TCP/IP and the DoD Model By Networking Hub

The Transmission Control Protocol/Internet Protocol (TCP/IP) model was created by the Department of Defense to ensure and preserve data integrity as well as maintain communications in the event of catastrophic war.

Introducing TCP/IP

TCP/IP is central to working with the Internet and intranets, it is essential for you to understand it in detail. We will begin by giving you some background on TCP/IP and how it came about and then move on to describing the important technical terms defined by the original designers. After that, you will find out how TCP/IP compares to an Open Systems Interconnection (OSI) model.

The DoD (TCP/IP) model is basically a condensed version of the OSI model it’s composed of four layers, instead of seven, layers:

  1. Application layer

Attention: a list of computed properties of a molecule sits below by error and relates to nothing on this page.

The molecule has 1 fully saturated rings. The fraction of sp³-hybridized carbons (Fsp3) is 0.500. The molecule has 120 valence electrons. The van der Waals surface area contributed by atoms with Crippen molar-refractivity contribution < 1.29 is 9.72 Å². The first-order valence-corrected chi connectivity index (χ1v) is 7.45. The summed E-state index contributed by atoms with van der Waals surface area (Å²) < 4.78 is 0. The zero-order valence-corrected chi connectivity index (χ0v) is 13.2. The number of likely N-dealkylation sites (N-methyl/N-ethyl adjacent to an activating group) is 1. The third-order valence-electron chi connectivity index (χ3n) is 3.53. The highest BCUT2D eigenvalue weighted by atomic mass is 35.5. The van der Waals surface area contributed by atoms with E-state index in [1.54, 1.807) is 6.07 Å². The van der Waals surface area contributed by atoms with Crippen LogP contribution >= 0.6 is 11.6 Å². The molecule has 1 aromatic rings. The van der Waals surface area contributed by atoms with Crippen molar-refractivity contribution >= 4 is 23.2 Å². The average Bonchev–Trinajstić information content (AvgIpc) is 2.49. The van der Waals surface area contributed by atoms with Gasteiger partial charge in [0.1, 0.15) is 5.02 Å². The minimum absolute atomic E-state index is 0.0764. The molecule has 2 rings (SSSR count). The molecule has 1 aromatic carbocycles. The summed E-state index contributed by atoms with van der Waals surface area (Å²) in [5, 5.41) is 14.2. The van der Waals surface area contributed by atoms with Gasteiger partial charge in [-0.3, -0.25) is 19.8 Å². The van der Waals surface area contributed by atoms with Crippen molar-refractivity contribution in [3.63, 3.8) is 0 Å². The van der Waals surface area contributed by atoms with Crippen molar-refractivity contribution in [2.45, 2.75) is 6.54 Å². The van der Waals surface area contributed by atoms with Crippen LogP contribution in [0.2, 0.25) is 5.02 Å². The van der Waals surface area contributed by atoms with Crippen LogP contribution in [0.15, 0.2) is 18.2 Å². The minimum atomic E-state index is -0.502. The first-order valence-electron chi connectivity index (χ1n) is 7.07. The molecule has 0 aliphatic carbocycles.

2. Transport Layer
  3. Internet layer
  4. Network Access layer

                           


A vast array of protocols combine at the TCP/IP model’s Application layer to integrate the various activities and duties. Its focus on the OSI’s corresponding top three layers (Application, Presentation, and Session). The Application layer defines protocols for node-to-node application response and also controls user-interface specifications.

Transport Layer

The TRansport Layer parallels the functions of the OSI’s Transport layer, defining protocols for setting up the level of transmission service for applications. It takes care of issues such as creating reliable end-to-end communication and ensuring the error-free delivery of data.



Provides packet sequencing and maintains data integrity. The Internet layer in TCP/IP corresponds to the OSI’s Network layer, designating the protocols relating to the logical transmission of packets over the entire network. It handles the addressing of hosts by giving them an IP  address, and it handles the routing of packets among multiple networks.


At the bottom of the TCP/IP  model, the Network Access layer implements the data exchange between the host and the network. The TCP/IP and OSI models are alike in design and concept and have similar functions in similar layers. 

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